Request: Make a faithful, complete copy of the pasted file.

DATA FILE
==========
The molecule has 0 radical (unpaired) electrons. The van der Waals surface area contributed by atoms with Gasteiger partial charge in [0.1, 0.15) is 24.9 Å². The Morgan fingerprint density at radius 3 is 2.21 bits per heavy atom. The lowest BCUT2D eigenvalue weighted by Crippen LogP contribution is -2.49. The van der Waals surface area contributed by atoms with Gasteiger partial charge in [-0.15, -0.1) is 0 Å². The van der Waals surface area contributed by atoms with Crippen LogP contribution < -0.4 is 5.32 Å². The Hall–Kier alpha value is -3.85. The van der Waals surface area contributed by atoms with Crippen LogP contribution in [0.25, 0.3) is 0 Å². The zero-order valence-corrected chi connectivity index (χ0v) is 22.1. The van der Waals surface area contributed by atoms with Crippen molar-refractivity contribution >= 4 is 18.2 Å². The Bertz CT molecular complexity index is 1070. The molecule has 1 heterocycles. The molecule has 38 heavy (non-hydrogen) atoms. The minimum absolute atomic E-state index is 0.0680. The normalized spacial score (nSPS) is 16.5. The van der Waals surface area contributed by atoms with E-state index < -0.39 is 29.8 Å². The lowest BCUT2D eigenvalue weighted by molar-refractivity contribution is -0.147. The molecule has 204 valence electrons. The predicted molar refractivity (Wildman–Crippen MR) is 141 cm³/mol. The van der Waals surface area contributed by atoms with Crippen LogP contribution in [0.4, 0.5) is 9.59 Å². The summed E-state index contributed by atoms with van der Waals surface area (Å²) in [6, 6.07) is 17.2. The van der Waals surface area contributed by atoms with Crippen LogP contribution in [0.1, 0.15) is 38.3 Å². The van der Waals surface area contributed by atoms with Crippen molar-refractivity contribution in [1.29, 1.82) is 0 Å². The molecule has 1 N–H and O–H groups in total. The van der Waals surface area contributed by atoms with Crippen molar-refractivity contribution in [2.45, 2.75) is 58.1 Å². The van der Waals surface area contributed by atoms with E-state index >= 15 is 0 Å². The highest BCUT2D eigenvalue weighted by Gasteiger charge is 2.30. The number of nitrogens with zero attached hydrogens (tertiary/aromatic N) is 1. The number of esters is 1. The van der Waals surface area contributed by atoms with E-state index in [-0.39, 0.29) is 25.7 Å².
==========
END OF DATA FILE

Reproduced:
The molecule has 0 radical (unpaired) electrons. The van der Waals surface area contributed by atoms with Gasteiger partial charge in [0.1, 0.15) is 24.9 Å². The Morgan fingerprint density at radius 3 is 2.21 bits per heavy atom. The lowest BCUT2D eigenvalue weighted by Crippen LogP contribution is -2.49. The van der Waals surface area contributed by atoms with Gasteiger partial charge in [-0.15, -0.1) is 0 Å². The van der Waals surface area contributed by atoms with Crippen LogP contribution < -0.4 is 5.32 Å². The Hall–Kier alpha value is -3.85. The van der Waals surface area contributed by atoms with Crippen LogP contribution in [0.25, 0.3) is 0 Å². The zero-order valence-corrected chi connectivity index (χ0v) is 22.1. The van der Waals surface area contributed by atoms with Crippen molar-refractivity contribution >= 4 is 18.2 Å². The Bertz CT molecular complexity index is 1070. The molecule has 1 heterocycles. The molecule has 38 heavy (non-hydrogen) atoms. The minimum absolute atomic E-state index is 0.0680. The normalized spacial score (nSPS) is 16.5. The van der Waals surface area contributed by atoms with E-state index < -0.39 is 29.8 Å². The lowest BCUT2D eigenvalue weighted by molar-refractivity contribution is -0.147. The molecule has 204 valence electrons. The predicted molar refractivity (Wildman–Crippen MR) is 141 cm³/mol. The van der Waals surface area contributed by atoms with Crippen LogP contribution in [0.4, 0.5) is 9.59 Å². The summed E-state index contributed by atoms with van der Waals surface area (Å²) in [6, 6.07) is 17.2. The van der Waals surface area contributed by atoms with Crippen LogP contribution in [0.1, 0.15) is 38.3 Å². The van der Waals surface area contributed by atoms with Crippen molar-refractivity contribution in [1.29, 1.82) is 0 Å². The molecule has 1 N–H and O–H groups in total. The van der Waals surface area contributed by atoms with Crippen molar-refractivity contribution in [2.45, 2.75) is 58.1 Å². The van der Waals surface area contributed by atoms with E-state index >= 15 is 0 Å². The highest BCUT2D eigenvalue weighted by Gasteiger charge is 2.30. The number of nitrogens with zero attached hydrogens (tertiary/aromatic N) is 1. The number of esters is 1. The van der Waals surface area contributed by atoms with E-state index in [-0.39, 0.29) is 25.7 Å².